Uber is complaining that it has been scrubbed from WeChat in China

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In order to win over consumers and authorities, Uber has embarked on a publicity campaign in China to prove it’s as Chinese as chopsticks. But now that a competitor is using a tried-and-true Chinese tactic against it, it’s crying foul play.

As Bloomberg reported earlier today, the Chinese media giant Tencent has imposed an apparent block on all things Uber on WeChat, the Chinese social network with over 600 million users. The move is almost certainly designed to protect and promote Didi Kuaidi—the Uber rival that Tencent has invested in, which is present in over 300 Chinese cities. Didi Kuaidi also recently scored funding from China’s sovereign wealth fund.

Searching for Uber in Chinese yields no sign of Uber itself, but rather a number of imitation Uber accounts (it’s not uncommon for imitation brand accounts to be listed right next to real brand accounts on WeChat). The second result, for example, takes one to a WeChat account run by a company that sells water bottles and other knick-knacks, aping Uber’s logo in an apparent bid for visibility. Searching for Uber in English, meanwhile, yields no results whatsoever.

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The block also prevents Uber from sending out viral promotions for ride discounts. Scanning QR codes or activating links to Uber yields nothing but an error message on WeChat. Such promotions are vital for any internet company these days, especially Uber, which will frequently offer vouchers on Twitter and Facebook in order to lure first-time customers. But China has no Twitter or Facebook, and WeChat instead serves as the country’s go-to app for all things social.

Last month Tencent responded to Uber’s complaints and said the issues were part of a technical glitch (link in Chinese). If that’s the case, the glitch certainly has not been fixed. Quartz has reached out to Tencent and Uber for comment but has not heard back. We will update this post with any response.

The stakes are high for China’s ride-hailing market. Uber is in the midst of raising a $1.5 billion funding round just for China, while Didi Kuaidi recently closed a $2 billion round. No reliable data exists on who leads China’s market for peer-to-peer ridesharing, but a report from RedTech Advisors (login required) suggests that Uber generates up to 30% of the sector’s gross merchandise volume, despite being in just over a dozen cities.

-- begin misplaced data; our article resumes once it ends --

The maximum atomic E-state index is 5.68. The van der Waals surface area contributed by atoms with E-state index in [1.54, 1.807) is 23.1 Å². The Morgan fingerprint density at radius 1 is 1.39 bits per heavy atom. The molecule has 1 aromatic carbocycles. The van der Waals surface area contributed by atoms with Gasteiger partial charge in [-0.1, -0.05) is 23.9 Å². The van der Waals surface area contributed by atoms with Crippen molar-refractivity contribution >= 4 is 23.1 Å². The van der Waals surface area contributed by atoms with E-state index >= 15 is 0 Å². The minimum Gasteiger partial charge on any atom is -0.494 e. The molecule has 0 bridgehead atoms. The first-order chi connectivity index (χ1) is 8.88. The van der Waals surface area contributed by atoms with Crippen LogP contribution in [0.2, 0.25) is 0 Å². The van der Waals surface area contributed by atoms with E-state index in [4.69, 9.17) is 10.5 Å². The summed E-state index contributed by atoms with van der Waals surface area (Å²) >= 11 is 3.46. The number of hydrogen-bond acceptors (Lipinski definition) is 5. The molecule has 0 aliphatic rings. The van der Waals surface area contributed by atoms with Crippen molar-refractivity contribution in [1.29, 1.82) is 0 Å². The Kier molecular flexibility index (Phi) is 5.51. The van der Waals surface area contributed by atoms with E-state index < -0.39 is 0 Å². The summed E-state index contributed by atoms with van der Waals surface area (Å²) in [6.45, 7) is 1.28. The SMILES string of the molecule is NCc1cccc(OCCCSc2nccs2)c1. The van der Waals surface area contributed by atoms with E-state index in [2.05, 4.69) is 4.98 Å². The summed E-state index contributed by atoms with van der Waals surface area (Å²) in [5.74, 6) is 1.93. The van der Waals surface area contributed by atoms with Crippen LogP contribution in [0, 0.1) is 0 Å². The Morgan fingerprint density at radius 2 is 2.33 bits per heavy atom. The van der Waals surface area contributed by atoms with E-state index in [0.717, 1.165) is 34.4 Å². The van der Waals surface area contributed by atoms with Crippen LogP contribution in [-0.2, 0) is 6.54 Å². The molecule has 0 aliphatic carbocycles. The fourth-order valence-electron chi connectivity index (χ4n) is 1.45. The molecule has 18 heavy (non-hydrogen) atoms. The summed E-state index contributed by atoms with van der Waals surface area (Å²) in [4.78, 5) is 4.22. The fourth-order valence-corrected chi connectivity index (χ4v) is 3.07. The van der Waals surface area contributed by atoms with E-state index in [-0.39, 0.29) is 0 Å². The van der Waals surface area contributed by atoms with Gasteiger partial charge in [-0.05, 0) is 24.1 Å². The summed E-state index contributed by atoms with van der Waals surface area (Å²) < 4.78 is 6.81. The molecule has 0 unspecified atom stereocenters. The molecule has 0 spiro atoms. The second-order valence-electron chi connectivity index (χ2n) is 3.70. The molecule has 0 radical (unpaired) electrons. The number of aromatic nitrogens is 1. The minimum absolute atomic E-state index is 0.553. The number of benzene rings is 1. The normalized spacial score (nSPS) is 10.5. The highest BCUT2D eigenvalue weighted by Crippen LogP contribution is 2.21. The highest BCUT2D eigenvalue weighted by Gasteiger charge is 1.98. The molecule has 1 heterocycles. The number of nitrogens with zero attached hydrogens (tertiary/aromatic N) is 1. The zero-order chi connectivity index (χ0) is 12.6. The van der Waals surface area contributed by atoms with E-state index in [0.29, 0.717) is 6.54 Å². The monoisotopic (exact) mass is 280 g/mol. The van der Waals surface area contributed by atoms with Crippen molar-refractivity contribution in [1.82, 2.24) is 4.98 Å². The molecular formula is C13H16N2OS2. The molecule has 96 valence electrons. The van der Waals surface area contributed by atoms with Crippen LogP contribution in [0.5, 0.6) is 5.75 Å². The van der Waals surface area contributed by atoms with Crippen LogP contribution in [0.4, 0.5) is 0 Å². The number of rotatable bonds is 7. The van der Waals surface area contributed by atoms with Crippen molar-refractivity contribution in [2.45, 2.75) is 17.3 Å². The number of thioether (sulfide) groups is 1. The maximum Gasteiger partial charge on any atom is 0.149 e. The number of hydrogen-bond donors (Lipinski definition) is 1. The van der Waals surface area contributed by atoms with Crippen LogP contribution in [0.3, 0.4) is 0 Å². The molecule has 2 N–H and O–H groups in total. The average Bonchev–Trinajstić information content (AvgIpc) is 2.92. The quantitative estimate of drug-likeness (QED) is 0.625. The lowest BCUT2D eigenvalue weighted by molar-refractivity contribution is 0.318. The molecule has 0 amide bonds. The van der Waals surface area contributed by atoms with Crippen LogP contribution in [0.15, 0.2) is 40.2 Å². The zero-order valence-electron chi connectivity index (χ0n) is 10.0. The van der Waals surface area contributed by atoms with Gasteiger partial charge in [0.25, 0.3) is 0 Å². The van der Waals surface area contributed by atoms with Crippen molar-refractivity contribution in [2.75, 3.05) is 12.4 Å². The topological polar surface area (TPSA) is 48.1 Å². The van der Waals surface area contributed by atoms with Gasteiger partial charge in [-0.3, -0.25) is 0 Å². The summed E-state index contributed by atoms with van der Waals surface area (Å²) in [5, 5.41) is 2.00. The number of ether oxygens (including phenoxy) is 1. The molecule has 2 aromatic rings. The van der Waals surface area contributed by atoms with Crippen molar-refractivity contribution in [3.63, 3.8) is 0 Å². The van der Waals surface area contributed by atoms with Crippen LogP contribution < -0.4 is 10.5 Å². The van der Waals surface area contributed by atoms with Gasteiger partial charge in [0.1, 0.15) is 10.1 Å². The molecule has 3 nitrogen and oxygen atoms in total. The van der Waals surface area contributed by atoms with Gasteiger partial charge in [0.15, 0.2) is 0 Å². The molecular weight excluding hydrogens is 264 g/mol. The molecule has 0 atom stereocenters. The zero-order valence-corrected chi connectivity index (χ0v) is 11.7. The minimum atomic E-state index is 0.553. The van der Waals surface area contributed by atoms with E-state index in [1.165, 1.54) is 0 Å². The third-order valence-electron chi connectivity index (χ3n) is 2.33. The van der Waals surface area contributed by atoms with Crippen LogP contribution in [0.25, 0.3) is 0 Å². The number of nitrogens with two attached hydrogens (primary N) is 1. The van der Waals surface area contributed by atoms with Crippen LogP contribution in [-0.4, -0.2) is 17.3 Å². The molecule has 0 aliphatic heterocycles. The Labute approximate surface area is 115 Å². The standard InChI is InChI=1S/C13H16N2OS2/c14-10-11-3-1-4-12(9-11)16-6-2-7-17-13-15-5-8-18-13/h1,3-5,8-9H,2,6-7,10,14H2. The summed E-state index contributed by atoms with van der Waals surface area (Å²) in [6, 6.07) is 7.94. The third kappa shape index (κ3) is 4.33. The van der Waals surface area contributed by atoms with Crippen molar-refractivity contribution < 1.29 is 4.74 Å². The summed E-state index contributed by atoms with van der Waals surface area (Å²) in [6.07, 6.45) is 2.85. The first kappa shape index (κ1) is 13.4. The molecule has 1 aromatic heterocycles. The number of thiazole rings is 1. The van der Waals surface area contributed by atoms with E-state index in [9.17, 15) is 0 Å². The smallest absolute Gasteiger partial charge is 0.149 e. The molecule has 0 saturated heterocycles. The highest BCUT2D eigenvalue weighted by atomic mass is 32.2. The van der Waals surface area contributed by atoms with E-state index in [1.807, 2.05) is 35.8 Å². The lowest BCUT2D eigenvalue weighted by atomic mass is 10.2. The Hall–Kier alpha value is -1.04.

Uber’s top executives have been vocal about their displeasure about Tencent’s alleged blocks. CEO Travis Kalanick lamented it in his “leaked” letter to investors, before vice president Emil Michaels “spoke out for the first time” about the practice with Bloomberg.

Uber’s predicament is not unusual. On China’s internet, getting jabbed by competitor is so common it’s practically a rite of passage. Alibaba, for example, does not let users navigate directly from its e-commerce marketplaces over to sellers’ WeChat accounts. On the flipside, earlier this year, Tencent blocked an Alibaba promotional scheme that let users send money to one another through WeChat.

Moreover, internet companies outside of China have played just as dirty with one another. When Twitter banned the live-broadcast app Meerkat from accessing its social graph, use shot up for Periscope, Twitter’s in-house competitor. And Uber itself is also no stranger to morally questionable business tactics—the company reportedly hired staff to hail Lyft rides for the express purpose of recruiting drivers, and was even accused of sending out fake requests on Lyft in order to clog the system and frustrate drivers. As local as Uber tries to be, playing dirty knows no borders.